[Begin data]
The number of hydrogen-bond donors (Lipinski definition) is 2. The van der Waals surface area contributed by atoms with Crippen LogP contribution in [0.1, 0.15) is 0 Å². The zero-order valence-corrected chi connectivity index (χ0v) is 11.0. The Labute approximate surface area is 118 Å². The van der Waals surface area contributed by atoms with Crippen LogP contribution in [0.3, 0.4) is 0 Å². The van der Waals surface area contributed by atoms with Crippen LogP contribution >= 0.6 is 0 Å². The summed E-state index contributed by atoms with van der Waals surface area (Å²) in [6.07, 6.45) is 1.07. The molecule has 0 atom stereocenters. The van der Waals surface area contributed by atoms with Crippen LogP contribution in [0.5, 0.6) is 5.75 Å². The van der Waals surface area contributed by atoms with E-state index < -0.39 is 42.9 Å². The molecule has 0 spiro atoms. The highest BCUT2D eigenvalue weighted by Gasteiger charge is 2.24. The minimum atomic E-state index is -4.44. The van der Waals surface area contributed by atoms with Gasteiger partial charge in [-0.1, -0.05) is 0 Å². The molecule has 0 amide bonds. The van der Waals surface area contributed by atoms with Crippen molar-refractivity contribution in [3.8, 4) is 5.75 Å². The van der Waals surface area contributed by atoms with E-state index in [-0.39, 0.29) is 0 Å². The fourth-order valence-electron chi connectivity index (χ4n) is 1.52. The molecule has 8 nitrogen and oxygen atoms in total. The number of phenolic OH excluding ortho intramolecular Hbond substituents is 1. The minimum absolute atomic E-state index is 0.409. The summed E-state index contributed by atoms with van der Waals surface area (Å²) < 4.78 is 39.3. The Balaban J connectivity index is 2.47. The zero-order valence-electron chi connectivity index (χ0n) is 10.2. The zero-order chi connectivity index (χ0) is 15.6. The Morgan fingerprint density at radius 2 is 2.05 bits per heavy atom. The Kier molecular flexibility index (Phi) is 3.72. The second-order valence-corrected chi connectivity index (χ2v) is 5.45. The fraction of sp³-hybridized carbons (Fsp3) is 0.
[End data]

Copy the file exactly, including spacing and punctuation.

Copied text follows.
The number of hydrogen-bond donors (Lipinski definition) is 2. The van der Waals surface area contributed by atoms with Crippen LogP contribution in [0.1, 0.15) is 0 Å². The zero-order valence-corrected chi connectivity index (χ0v) is 11.0. The Labute approximate surface area is 118 Å². The van der Waals surface area contributed by atoms with Crippen LogP contribution in [0.3, 0.4) is 0 Å². The van der Waals surface area contributed by atoms with Crippen LogP contribution >= 0.6 is 0 Å². The summed E-state index contributed by atoms with van der Waals surface area (Å²) in [6.07, 6.45) is 1.07. The molecule has 0 atom stereocenters. The van der Waals surface area contributed by atoms with Crippen LogP contribution in [0.5, 0.6) is 5.75 Å². The van der Waals surface area contributed by atoms with E-state index < -0.39 is 42.9 Å². The molecule has 0 spiro atoms. The highest BCUT2D eigenvalue weighted by Gasteiger charge is 2.24. The minimum atomic E-state index is -4.44. The van der Waals surface area contributed by atoms with Gasteiger partial charge in [-0.1, -0.05) is 0 Å². The molecule has 0 amide bonds. The van der Waals surface area contributed by atoms with Crippen molar-refractivity contribution in [3.8, 4) is 5.75 Å². The van der Waals surface area contributed by atoms with E-state index in [-0.39, 0.29) is 0 Å². The fourth-order valence-electron chi connectivity index (χ4n) is 1.52. The molecule has 8 nitrogen and oxygen atoms in total. The number of phenolic OH excluding ortho intramolecular Hbond substituents is 1. The minimum absolute atomic E-state index is 0.409. The summed E-state index contributed by atoms with van der Waals surface area (Å²) < 4.78 is 39.3. The Balaban J connectivity index is 2.47. The zero-order valence-electron chi connectivity index (χ0n) is 10.2. The zero-order chi connectivity index (χ0) is 15.6. The Morgan fingerprint density at radius 2 is 2.05 bits per heavy atom. The Kier molecular flexibility index (Phi) is 3.72. The second-order valence-corrected chi connectivity index (χ2v) is 5.45. The fraction of sp³-hybridized carbons (Fsp3) is 0.